Dwarves, Hammers, Blunt Force Trauma and “Runic Rampage”

Take a game like Diablo III and dull down just about every aspect of it. From that, you get Runic Rampage. That may sound a tad harsh, but in reality, it isn’t a bad thing.

Runic Ramage charges you with recovering all of the fragments of the legendary rune stone. You are then on your way to recover the fragments to save the kingdom. In terms of the plot, that’s about as thick as it gets. That’s because Runic Rampage isn’t so much about the story as it is just kicking ass with an oversized hammer.


As I mentioned previously, Runic Rampage has something of a dulled down Diablo complex. The game puts you into an isometric perspective and tasks you with getting from point A to point B while hacking and slashing your way through a horde of enemies who will kill you if you’re not methodical. Believe me, I would know.

When I say “dulled down” what I mean is that the combat is nowhere near as complex as games like this one. There are combinations, but very few. You can collect three types of limited, elemental-based power-ups as well as a one-time use randomized character upgrade.

The game isn’t oversaturated with combinations and power-ups and as such acts more like a casual hack and slash rather than an in-depth game that you have to dedicate your life to in order to master.

As you progress through Runic Rampage’s four acts you will encounter a variety of enemies, each forcing you to change tactics and adapt to their abilities. Ax slinging orcs, rifle wielding dwarves and flinch-proof behemoths will force you to take a step back and plan accordingly. You can even lin up your tactics in ways that your enemies will hurt one another in the crossfire. A word of advice, avoid the flinch-proof behemoths. They’re not nice.

The bosses are not to be trifled with. Each of them have a unique skillset and require quick movement and thought to take them down. Their health bars drain rather quickly, but it’s getting the chance to attack that proves difficult.

There is also light RPG elements in character progression. The gold coins you collect throughout the grind can be used to buy new weapons and make the elemental power-ups more devastating. During your quest, you will also find pieces to outfits that you can unlock. And no, there isn’t an MC Hammer outfit. Sorry.

During my playthrough, I have only encountered a couple of framerate issues during the beefier sections of the game. The boss battles and environmental damage events bring this out the most, but it is only temporary.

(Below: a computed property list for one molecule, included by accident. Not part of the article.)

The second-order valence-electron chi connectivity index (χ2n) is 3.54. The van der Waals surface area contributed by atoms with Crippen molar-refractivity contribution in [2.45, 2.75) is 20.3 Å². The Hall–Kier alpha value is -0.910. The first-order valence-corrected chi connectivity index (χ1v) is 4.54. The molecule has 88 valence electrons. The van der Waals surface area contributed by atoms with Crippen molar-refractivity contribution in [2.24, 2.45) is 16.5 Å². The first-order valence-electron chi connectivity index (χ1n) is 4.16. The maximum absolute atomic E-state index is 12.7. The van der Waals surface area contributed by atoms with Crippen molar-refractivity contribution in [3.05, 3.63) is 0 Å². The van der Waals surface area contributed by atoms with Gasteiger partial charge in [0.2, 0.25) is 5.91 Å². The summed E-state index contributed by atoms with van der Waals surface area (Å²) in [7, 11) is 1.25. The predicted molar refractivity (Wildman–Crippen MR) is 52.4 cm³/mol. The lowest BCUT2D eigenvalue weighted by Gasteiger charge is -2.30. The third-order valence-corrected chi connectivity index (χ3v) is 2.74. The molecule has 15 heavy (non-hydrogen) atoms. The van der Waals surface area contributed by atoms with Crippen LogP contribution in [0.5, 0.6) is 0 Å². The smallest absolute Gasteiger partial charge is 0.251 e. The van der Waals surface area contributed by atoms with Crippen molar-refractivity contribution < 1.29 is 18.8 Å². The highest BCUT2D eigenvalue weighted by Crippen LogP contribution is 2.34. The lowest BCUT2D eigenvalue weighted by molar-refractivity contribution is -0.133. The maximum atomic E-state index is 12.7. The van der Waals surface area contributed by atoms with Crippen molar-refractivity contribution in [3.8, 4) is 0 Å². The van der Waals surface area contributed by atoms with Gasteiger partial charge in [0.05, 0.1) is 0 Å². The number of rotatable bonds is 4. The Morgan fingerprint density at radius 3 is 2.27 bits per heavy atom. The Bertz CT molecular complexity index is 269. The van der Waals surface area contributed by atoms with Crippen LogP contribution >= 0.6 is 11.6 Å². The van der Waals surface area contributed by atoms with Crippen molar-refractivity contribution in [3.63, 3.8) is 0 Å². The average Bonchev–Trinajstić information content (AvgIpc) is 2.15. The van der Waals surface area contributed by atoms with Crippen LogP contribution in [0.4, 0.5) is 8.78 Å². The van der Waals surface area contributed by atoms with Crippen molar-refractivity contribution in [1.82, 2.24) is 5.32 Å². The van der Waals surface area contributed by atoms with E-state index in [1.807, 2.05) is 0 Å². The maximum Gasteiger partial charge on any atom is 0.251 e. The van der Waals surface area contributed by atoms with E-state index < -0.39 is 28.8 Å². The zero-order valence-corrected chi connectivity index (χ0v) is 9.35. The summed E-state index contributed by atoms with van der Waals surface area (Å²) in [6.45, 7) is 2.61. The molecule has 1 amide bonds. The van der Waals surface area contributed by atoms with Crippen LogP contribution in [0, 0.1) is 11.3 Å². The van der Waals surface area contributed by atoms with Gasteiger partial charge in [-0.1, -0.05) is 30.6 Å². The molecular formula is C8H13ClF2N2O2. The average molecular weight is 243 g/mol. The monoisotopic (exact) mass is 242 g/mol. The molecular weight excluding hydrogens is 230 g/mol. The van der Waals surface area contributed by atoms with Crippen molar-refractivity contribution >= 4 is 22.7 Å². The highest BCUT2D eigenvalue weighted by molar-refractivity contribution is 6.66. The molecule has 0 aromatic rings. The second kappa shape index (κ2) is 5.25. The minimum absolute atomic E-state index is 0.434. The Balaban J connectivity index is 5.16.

Graphics & Level Design

Runic Rampage’s levels are procedurally generated. This makes for a fresh battle even when you have to grind for rune stone fragments to unlock the next boss battle. Electrocosmos made a solid choice when it decided to go with the procedural level design and I have yet to see any glitches due to it.

Each act has a unique vibe to it. The first act is mostly desert-like with humanoid enemies and the enemies get increasingly difficult from that point on. At a later point in the game, there will be instances where the environment also acts as your enemy. But unlike enemy combatants, you can’t fight back against a falling rock.

The graphics are not the best, but they’re also not bad. It was a smart move by the developer to put the game into an isometric perspective, or else the game would look more like this instead.

Which, again, the graphic aren’t horrible by any means, they just look much better when not in a first or third person perspective. In fact, were this game to be in any other perspective, we would have easily missed out on the attractive color scheme, shading and overall level design offered by the developer.


Replay Value & Final Thoughts

Due to the procedural generation, grind and simplification of the combat system, the replay value here is high.  There is no having to relearn the combat after a long break because the controls are just simple enough to where you can pick it up again in just a few minutes. The procedural level design ensures that, upon returning, the game isn’t the “same old, same old” and you are free to revisit old levels and worlds if you’re ever looking to shake things up a bit.

Runic Rampage is a fun and casual hack and slash game. It provides a simplified combat system that is easy to relearn and an ever changing environment to keep you on your toes. You will likely encounter a few hiccups but nothing that would break the game or ruin the experience. If you are looking for an inexpensive game that will keep you occupied for some time, this is just the game for you.

This game is available for $6.99 on the Steam Marketplace.

Runic Rampage

Developed by
Published by
Action, Adventure, RPG
Windows, Mac OS X, SteamOS + Linux
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"Runic Rampage" is a fun isotropic hack and slash that you can come back to again and again.

Replay Value:

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